This page offers guidelines to inform and educate artists about the basics of presenting artwork.


Works on paper should be matted and framed under glass or acrylic/plexiglass.  Consider UV protective glass to help preserve your color, which will fade from direct sunlight.


The mat should always be wider than the frame and be at least three inches wide (very small artworks may have a smaller mat, shouldn’t be less than 2 inches).

Using acid free mat board, as well as an acid free backing board (foam core or mat) will also help protect the paper. A neutral color mat will look most professional and not distract from the artwork.


For works that are matted, a hinge mount with linen or archival tape is preferred to allow the artwork to expand and contract in various situations of temperature and humidity. Works on paper may also be floated on the backing board. With this method it is necessary to make sure the surface of the artwork does not touch the glass. This can be accomplished with the use of mats or spacers.

Framing & Wiring

Frames should complement the artwork and not distract from it. The most suitable hanging devices for a frame are a wire attachment or D-rings, one on each side.

The weight of the piece will determine the type of wire or D-ring used. Make sure to use those that support the weight of the piece.

The standard measurement for attaching the wire is 1/4 to 1/3 of the distance from top of your frame. (Example: if your work measures 30″ inches high, the D-rings and wire would be attached 7.5″ to 10″  from the top.)  D-rings are best mounted to the sides of the frame about 1/4 of the way down from the top, with picture wire between.  D-rings need to be more like 1/3 down from the top for pieces that are much wider than tall.

The wire should not be strung too tight, as this will make it difficult to hang, or too loose, as then the work will not be as stable on the wall.  If the top of the wire in the middle is at least 2″ from the top of the frame. that is best so that the wall hook does not show above the frame.  Note that cable gallery systems accentuate any tendency for a picture to tip outward awkwardly.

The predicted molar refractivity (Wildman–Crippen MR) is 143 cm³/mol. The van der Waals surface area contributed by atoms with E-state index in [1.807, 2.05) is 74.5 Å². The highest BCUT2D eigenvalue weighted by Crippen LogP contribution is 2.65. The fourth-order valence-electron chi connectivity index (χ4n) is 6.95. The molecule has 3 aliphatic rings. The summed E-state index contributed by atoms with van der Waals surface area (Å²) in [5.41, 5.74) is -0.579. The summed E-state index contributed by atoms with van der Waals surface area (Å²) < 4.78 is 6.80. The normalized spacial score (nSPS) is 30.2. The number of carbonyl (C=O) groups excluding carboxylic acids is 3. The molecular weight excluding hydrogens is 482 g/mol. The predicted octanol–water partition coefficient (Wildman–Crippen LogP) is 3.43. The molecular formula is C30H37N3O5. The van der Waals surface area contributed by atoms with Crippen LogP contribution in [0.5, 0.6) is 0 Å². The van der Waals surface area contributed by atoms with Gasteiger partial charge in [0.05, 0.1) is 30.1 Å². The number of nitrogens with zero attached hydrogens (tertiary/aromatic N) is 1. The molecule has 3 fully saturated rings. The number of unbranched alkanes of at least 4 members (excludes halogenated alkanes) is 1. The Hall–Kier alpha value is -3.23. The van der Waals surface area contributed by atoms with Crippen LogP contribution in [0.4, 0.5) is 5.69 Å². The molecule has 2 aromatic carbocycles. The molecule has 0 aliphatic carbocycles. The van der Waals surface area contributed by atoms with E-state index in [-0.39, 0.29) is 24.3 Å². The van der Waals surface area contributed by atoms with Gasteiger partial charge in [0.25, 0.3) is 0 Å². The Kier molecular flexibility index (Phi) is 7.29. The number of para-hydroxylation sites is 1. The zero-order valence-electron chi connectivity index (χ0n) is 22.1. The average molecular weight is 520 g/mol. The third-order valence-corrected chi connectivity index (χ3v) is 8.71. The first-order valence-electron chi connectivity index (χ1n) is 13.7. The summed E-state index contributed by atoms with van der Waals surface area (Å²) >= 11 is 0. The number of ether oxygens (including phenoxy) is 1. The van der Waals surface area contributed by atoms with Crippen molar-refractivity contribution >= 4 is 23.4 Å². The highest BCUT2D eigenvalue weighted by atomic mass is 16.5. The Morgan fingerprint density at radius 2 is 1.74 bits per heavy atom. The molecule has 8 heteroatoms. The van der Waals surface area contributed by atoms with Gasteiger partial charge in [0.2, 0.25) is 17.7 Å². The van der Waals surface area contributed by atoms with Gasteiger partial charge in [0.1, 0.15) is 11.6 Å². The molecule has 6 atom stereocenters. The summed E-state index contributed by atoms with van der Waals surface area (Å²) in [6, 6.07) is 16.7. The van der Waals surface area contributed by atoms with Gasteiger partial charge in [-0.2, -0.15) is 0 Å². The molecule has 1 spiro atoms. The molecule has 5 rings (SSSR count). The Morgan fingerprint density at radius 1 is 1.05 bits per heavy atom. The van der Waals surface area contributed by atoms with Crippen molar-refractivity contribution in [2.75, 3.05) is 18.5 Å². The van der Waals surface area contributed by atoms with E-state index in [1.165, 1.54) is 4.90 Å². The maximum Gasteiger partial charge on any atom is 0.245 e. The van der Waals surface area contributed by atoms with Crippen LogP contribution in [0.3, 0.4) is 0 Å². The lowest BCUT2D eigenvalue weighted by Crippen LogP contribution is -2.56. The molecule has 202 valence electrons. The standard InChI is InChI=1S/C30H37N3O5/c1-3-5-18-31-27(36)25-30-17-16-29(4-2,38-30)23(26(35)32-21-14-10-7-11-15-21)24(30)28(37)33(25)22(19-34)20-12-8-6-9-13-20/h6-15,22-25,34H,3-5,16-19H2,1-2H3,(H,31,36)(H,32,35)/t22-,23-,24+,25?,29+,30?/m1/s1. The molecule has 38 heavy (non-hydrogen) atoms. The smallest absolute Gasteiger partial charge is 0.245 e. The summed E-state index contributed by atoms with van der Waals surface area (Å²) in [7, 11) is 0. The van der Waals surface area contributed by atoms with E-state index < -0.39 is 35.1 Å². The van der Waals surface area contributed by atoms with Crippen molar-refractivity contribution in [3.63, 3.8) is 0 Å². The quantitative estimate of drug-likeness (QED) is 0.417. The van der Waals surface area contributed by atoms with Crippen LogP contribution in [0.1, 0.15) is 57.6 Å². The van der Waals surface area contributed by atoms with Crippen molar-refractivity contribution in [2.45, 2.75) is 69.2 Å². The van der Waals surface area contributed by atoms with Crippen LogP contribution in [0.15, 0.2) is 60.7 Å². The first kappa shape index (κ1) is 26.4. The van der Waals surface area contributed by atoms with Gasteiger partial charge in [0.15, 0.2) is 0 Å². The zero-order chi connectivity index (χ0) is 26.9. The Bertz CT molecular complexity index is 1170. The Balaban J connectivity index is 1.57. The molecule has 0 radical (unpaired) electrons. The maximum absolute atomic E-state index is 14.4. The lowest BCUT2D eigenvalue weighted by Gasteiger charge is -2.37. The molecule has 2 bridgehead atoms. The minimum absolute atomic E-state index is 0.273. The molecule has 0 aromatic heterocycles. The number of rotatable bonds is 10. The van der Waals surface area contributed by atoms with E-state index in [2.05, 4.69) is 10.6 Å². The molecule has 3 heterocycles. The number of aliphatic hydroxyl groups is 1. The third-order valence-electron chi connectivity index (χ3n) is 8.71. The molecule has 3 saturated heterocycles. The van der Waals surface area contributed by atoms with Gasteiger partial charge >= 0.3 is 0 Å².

Unframed Work

A painting on a stretched canvas should have a gallery wrapped edge (meaning the cut edge of the canvas is wrapped around to the back and staples cannot be seen when hung).  The exposed edges of a stretched canvas or cradled panel should be painted or stained with intention for a professional presentation.

Other Hanging Options

It is understood that not all artwork will fit into simple categories.  If your artwork has special hanging requirements, please contact the curator.  A French cleat is also an option for hanging (depending on the venue). You must include both the top and bottom of the cleat. Please be mindful of hanging extremely heavy work. The apparatus must be adequate for the safety of the work and patrons.  Non-traditional artworks may require special hanging devices.  Sawtooth hangers are not allowed in many venues.

TVAA Requirements

In our effort to encourage and display professional standards, artwork submitted for exhibitions must be framed and/or ready to hang with a wire, cleat or D rings when it arrives for installation, otherwise it will not be hung.  Sawtooth hangers on wall pieces are not allowed.  Note any special hanging requirements or limitations for the show venue.

If you have an issue concerning presentation or installation please contact the Exhibitions Committee at

Additional Resources

This site offers advice from a museum curator and has a list of questions you can print out to ask framers.

This is a YouTube video showing how to mat a print in an archival manner.